In general, a two-factor auth system must have some state (like a secret key from which one-time codes are derived) embedded in the second authentication device. If you take a traditional password based system and add the same amount of entropy to your password as the second auth device has, you should be just as well off as when you use two-factor auth.
Of course, remembering a super long password is impractical or rather impossible. This is where a password manager comes in handy: it will remember your passwords and often sync them between your machines.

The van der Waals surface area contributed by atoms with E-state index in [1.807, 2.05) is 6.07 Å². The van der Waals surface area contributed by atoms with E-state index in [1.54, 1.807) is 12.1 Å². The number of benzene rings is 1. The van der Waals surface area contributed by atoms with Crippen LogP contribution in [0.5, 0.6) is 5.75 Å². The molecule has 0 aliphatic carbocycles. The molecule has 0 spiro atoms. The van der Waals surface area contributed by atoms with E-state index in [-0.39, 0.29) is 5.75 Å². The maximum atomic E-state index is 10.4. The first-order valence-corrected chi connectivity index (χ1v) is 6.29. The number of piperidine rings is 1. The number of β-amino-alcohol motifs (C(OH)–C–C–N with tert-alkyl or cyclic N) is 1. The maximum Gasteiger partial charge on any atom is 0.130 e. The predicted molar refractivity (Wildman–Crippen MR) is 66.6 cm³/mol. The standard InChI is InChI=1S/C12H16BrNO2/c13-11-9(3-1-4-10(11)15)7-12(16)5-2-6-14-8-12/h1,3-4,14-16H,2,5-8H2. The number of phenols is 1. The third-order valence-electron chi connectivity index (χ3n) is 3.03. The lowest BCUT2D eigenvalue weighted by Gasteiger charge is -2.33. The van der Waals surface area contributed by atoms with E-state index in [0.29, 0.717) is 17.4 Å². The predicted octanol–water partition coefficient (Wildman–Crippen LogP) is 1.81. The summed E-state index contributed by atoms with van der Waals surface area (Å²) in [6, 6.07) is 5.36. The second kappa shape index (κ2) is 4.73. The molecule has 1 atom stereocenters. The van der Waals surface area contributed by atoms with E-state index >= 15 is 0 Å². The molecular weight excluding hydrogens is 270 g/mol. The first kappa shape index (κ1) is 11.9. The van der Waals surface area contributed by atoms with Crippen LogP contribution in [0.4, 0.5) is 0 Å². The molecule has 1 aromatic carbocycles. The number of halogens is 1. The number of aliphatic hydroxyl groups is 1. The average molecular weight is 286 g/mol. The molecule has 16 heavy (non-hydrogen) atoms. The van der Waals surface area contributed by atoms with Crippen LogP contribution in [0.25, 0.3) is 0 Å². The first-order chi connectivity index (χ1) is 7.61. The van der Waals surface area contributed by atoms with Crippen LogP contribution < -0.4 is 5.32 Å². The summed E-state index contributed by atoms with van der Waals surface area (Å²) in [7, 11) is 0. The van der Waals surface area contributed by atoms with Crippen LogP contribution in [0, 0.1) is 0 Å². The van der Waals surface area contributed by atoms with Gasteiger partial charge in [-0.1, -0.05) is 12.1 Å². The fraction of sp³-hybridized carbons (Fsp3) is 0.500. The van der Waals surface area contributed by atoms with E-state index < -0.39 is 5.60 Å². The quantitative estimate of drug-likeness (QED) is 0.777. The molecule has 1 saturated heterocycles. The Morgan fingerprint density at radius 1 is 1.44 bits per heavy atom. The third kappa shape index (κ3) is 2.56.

I'll claim that such a setup gives you exactly what people want in two-factor auth: you've prevented people from accessing your account from a new machine after guessing or brute-forcing a normal password.
Is there some flaw I've missed in the above argument?